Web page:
Date of Award

Summer 8-15-2021

Author's School

Graduate School of Arts and Sciences

Author's Department

Biology & Biomedical Sciences (Molecular Microbiology & Microbial Pathogenesis)

Degree Name

Doctor of Philosophy (PhD)

Degree Type



Bacteria rarely live in isolation. Instead, they live within dense communities that are shaped and maintained by cooperative and antagonistic interactions between diverse bacterial species. Interbacterial interactions occur in essentially any environment bacteria inhabit, including the human host. Thus, the consequences of these interactions are extensive, impacting human health and disease, agriculture, and bacterial evolution. Interbacterial antagonism is of particular interest because it plays a direct role in nutrient acquisition and niche establishment. Elucidation of the mechanisms and molecules underlying interbacterial antagonism may reveal novel strategies to combat infections by multidrug resistant pathogens.

Antagonism between Gram-negative bacteria is largely mediated by the contact-dependent delivery of toxic effector proteins via the type VI secretion system (T6SS). This dynamic nanoweapon is composed of an effector-loaded spiked tube complex that is encompassed by a contractile sheath. When the sheath contracts, it propels the spiked tube and associated effectors from the attacking cell to adjacent bacterial competitors, leading to contact-dependent bacterial killing. Effector-encoding bacteria prevent self-intoxication and kin cell killing by the expression of immunity proteins, which neutralize effector toxicity by specifically binding their cognate effector and occluding its active site. Much of the research on the T6SS has focused on classical model organisms, such as Escherichia coli, Pseudomonas aeruginosa, and Vibrio cholerae, and it has uncovered a remarkable level of information regarding the molecular details of this machine and its role in bacterial ecology and virulence. However, the T6SS of other bacteria remain poorly characterized.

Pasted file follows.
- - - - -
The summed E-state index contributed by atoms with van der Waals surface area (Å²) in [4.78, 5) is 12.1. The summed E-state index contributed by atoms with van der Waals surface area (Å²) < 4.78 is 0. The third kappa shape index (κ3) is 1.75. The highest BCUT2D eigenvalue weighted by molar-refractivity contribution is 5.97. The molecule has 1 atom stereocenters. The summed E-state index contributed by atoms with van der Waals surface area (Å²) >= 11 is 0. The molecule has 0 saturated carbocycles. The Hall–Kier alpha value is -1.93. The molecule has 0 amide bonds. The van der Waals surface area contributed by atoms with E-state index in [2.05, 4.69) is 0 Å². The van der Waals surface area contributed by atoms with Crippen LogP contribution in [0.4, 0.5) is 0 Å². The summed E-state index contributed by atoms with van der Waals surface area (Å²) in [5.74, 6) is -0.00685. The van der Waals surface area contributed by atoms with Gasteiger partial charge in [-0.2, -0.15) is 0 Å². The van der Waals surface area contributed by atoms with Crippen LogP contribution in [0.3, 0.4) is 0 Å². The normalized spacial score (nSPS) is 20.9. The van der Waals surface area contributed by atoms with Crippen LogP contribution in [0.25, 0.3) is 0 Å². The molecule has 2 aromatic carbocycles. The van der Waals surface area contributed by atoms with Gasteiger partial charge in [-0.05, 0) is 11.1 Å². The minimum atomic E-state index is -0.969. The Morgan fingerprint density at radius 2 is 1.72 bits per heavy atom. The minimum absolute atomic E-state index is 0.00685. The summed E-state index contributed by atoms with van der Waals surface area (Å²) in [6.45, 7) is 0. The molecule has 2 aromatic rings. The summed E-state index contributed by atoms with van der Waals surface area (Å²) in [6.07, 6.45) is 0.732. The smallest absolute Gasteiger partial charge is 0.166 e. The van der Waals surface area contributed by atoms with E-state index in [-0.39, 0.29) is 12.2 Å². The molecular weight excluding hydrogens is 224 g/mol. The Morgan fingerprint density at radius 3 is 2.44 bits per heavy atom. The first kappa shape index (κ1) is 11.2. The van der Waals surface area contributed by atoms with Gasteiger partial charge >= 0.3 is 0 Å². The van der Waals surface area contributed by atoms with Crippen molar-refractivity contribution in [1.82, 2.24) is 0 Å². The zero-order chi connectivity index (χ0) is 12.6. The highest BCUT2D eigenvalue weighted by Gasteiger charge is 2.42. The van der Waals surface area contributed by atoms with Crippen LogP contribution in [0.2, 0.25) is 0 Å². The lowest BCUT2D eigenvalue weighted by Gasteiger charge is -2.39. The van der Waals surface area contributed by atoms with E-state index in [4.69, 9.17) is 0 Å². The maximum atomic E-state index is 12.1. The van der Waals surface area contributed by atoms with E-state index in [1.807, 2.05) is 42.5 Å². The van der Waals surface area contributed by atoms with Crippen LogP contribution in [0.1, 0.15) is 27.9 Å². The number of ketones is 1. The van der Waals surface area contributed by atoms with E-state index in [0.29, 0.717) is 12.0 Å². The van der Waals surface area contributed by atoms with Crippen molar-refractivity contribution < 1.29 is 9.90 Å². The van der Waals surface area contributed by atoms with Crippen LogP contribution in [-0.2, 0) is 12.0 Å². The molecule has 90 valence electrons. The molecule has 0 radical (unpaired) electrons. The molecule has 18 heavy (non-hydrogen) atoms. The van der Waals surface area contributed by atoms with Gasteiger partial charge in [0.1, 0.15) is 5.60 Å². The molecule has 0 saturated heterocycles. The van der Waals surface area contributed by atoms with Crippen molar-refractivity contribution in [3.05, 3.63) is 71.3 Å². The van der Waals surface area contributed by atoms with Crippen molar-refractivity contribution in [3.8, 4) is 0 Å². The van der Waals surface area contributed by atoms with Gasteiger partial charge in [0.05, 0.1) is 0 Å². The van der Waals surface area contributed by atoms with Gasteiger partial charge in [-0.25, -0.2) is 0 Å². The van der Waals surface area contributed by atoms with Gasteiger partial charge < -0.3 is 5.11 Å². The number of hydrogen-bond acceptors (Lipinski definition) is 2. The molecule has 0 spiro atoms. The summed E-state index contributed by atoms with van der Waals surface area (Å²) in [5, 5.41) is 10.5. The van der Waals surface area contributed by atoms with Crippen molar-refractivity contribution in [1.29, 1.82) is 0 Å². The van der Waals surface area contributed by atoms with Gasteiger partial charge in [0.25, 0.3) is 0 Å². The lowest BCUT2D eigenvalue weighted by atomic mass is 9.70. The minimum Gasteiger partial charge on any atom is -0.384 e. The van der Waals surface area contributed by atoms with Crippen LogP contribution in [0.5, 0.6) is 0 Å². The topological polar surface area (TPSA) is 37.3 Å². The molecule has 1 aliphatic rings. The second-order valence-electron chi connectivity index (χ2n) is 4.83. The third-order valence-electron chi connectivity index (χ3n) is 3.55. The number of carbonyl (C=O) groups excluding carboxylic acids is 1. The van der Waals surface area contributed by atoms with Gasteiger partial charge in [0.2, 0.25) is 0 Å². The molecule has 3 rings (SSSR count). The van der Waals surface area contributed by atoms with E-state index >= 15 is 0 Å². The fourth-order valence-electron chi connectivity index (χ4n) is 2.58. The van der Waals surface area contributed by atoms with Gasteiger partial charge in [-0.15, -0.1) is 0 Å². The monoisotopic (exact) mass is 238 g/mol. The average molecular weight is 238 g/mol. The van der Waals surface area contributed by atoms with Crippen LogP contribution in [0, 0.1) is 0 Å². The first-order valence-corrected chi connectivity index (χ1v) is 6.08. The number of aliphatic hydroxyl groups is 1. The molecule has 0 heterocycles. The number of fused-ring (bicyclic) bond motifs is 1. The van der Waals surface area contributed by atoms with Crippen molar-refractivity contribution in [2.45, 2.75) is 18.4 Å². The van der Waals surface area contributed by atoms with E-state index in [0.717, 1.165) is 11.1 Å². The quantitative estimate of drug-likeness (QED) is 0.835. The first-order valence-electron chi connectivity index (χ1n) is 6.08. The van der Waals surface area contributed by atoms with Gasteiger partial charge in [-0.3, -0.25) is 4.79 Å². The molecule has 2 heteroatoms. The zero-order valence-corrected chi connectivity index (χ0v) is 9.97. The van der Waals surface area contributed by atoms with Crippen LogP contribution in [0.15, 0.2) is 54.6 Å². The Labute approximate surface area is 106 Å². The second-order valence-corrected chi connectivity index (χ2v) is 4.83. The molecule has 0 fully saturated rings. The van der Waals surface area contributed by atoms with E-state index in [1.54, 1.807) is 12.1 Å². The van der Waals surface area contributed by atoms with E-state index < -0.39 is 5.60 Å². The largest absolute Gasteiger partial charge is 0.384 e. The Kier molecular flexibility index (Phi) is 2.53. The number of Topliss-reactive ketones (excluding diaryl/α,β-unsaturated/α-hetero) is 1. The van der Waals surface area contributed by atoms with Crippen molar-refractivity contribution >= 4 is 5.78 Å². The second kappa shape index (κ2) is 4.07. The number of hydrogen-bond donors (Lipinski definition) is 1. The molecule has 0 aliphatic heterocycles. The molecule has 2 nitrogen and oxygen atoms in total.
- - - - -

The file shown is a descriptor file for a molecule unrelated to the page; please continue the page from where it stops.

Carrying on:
The work described herein provides novel insights into the regulation, architecture, and function of the T6SS of the human pathogen Acinetobacter baumannii. First, we identify a unique architectural requirement of the T6SS of A. baumannii. Additionally, we employ murine pneumonia and catheter-associated urinary tract infection models to study the role of the T6SS in A. baumannii virulence. Finally, we establish a novel family of formylglycine-generating enzyme (FGE)-like T6SS immunity proteins that are widespread among Gram-negative bacteria. The findings from this work open new avenues for research into Acinetobacter biology, and they expand our understanding of the molecular intricacies underlying antibacterial nanoweapons.


English (en)

Chair and Committee

Mario F. Feldman

Committee Members

Juliane Bubeck Wardenburg, Michael G. Caparon, Scott J. Hultgren, Joseph M. Jez,

Available for download on Thursday, August 12, 2100

Included in

Microbiology Commons